Technology

Why Startups Die

Wednesday, October 3rd, 2012

Startups die due to a variety of causes. Over the course of the last three years, I’ve watched many of my friends pour their hearts and souls into companies that, for one reason or another, just fizzled out of existence.

In 2007, Paul Graham gave a variety of causes for startup death in How Not To Die. He wrote:

When startups die, the official cause of death is always either running out of money or a critical founder bailing. Often the two occur simultaneously. But I think the underlying cause is usually that they’ve become demoralized. You rarely hear of a startup that’s working around the clock doing deals and pumping out new features, and dies because they can’t pay their bills and their ISP unplugs their server.

The other major thing Graham advises startups not to do: “other things”. Namely:

[D]on’t go to graduate school, and don’t start other projects. Distraction is fatal to startups. Going to (or back to) school is a huge predictor of death because in addition to the distraction it gives you something to say you’re doing. If you’re only doing a startup, then if the startup fails, you fail.

In early 2011, I wrote a post, Startups: Not for the faint of heart, that discussed Parse.ly’s survival through a one-year bootstrapping period after Dreamit Ventures Philly ’09. Since then, I’ve witnessed yet more startup deaths, and especially extended “troughs of sorrow”.

As a result, I’ve had a kind of mild survivor guilt, and have started to look for patterns in causes in the deaths I have witnessed.

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Reporting is not enough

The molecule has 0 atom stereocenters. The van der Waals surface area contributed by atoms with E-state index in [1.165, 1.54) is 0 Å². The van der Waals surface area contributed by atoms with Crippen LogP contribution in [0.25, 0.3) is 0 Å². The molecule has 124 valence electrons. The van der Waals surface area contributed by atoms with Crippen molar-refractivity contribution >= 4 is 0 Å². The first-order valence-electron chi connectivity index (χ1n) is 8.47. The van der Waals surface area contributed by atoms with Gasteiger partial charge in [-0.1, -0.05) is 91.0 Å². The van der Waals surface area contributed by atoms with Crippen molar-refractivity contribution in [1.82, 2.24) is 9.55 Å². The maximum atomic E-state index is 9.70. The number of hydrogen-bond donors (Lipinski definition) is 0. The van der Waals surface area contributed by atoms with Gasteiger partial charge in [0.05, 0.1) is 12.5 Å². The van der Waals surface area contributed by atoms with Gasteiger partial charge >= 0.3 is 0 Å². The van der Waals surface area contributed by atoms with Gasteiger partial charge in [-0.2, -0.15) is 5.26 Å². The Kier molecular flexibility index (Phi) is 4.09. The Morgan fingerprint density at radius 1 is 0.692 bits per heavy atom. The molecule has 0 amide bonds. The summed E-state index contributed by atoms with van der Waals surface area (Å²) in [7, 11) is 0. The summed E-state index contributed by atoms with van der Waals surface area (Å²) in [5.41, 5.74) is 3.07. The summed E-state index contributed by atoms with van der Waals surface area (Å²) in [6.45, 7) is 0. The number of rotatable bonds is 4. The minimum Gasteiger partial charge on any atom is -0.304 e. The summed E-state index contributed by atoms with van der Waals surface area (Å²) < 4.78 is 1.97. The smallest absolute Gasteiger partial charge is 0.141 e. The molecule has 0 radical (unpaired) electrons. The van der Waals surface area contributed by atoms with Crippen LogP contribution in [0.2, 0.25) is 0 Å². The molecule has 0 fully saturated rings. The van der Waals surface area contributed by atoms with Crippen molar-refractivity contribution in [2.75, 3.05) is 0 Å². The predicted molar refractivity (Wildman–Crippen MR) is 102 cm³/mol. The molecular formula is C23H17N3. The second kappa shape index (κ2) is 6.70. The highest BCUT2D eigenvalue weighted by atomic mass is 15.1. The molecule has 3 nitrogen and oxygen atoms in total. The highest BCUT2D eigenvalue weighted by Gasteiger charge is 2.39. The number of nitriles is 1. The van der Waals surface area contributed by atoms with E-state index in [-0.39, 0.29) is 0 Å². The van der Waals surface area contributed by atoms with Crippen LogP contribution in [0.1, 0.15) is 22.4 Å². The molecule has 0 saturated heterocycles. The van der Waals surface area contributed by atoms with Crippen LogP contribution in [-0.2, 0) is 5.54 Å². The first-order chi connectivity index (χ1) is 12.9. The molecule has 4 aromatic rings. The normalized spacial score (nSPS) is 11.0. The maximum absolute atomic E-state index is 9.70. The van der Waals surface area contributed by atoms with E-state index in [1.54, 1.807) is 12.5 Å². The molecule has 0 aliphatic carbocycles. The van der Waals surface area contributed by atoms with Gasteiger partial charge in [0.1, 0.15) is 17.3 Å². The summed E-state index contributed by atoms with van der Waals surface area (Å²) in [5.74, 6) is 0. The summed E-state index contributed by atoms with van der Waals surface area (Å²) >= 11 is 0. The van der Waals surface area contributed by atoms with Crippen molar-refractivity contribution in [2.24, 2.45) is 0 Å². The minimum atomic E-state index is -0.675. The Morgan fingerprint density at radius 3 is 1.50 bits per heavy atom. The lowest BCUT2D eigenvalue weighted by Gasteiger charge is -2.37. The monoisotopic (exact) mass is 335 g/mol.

Tuesday, October 2nd, 2012

A great article came out today in INMA entitled, “Industry metrics: Is it time to say goodbye to the pageview?”.

In it, the authors write:

Reporting is sufficient for showing whether or not we had a good month, but not insightful enough to tell us what we were doing right, where we went wrong, and what we might replicate and discard to perform better in the next reporting period.

Relying exclusively on the pageview — an important and dominant metric in online media — leads to some startling conclusions.

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Information fanaticism

Tuesday, September 25th, 2012

On finding alternative sources of news in the pre-web era (this quote comes from ~1992):

The information is there, but it’s there to a fanatic, you know, somebody wants to spend a substantial part of their time and energy exploring it and comparing today’s lies with yesterday’s leaks and so on. That’s a research job and it just simply doesn’t make sense to ask the general population to dedicate themselves to this task on every issue.

[…]

Very few people are going to have the time or the energy or the commitment to carry out the constant battle that’s required to get outside of MacNeil/Lehrer or Dan Rather or somebody like that. The easy thing to do, you know — you come home from work, you’re tired, you’ve had a busy day, you’re not going to spend the evening carrying on a research project, so you turn on the tube and say, “it’s probably right”, or you look at the headlines in the paper, and then you watch the sports or something.

That’s basically the way the system of indoctrination works. Sure, the other stuff is there, but you’re going to have to work to find it.

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The End of PowerPoint

Saturday, September 22nd, 2012